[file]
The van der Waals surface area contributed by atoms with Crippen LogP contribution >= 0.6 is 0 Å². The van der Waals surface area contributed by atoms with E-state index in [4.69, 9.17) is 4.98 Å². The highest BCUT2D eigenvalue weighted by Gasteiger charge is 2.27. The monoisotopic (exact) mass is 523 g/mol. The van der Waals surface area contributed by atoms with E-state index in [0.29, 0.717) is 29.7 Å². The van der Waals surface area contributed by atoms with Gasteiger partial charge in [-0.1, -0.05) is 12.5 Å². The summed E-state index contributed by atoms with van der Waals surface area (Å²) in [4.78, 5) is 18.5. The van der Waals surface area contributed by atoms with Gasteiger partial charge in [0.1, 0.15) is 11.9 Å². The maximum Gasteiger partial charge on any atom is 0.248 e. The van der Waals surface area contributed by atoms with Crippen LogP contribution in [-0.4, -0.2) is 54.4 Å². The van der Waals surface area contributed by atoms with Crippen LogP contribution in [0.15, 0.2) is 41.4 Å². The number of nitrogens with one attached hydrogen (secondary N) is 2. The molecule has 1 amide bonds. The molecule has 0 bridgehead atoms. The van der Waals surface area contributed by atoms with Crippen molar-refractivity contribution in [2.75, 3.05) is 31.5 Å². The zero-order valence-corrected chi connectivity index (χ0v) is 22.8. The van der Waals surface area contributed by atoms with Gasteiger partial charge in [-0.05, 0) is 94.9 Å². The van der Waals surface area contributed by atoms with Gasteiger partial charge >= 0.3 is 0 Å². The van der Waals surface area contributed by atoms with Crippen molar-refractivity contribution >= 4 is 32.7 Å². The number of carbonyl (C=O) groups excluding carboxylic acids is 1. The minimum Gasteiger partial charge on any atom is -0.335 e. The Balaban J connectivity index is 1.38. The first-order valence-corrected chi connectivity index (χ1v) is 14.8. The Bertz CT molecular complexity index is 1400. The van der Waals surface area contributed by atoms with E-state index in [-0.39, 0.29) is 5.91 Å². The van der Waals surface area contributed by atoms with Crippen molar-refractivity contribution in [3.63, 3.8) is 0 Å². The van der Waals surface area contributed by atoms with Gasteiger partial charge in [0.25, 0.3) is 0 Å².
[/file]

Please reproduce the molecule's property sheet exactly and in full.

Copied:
The van der Waals surface area contributed by atoms with Crippen LogP contribution >= 0.6 is 0 Å². The van der Waals surface area contributed by atoms with E-state index in [4.69, 9.17) is 4.98 Å². The highest BCUT2D eigenvalue weighted by Gasteiger charge is 2.27. The monoisotopic (exact) mass is 523 g/mol. The van der Waals surface area contributed by atoms with E-state index in [0.29, 0.717) is 29.7 Å². The van der Waals surface area contributed by atoms with Gasteiger partial charge in [-0.1, -0.05) is 12.5 Å². The summed E-state index contributed by atoms with van der Waals surface area (Å²) in [4.78, 5) is 18.5. The van der Waals surface area contributed by atoms with Gasteiger partial charge in [0.1, 0.15) is 11.9 Å². The maximum Gasteiger partial charge on any atom is 0.248 e. The van der Waals surface area contributed by atoms with Crippen LogP contribution in [-0.4, -0.2) is 54.4 Å². The van der Waals surface area contributed by atoms with Crippen LogP contribution in [0.15, 0.2) is 41.4 Å². The number of nitrogens with one attached hydrogen (secondary N) is 2. The molecule has 1 amide bonds. The molecule has 0 bridgehead atoms. The van der Waals surface area contributed by atoms with Crippen molar-refractivity contribution in [2.75, 3.05) is 31.5 Å². The zero-order valence-corrected chi connectivity index (χ0v) is 22.8. The van der Waals surface area contributed by atoms with Gasteiger partial charge in [-0.05, 0) is 94.9 Å². The van der Waals surface area contributed by atoms with Gasteiger partial charge >= 0.3 is 0 Å². The van der Waals surface area contributed by atoms with Crippen molar-refractivity contribution >= 4 is 32.7 Å². The number of carbonyl (C=O) groups excluding carboxylic acids is 1. The minimum Gasteiger partial charge on any atom is -0.335 e. The Balaban J connectivity index is 1.38. The first-order valence-corrected chi connectivity index (χ1v) is 14.8. The Bertz CT molecular complexity index is 1400. The van der Waals surface area contributed by atoms with E-state index in [-0.39, 0.29) is 5.91 Å². The van der Waals surface area contributed by atoms with Crippen molar-refractivity contribution in [3.63, 3.8) is 0 Å². The van der Waals surface area contributed by atoms with Gasteiger partial charge in [0.25, 0.3) is 0 Å².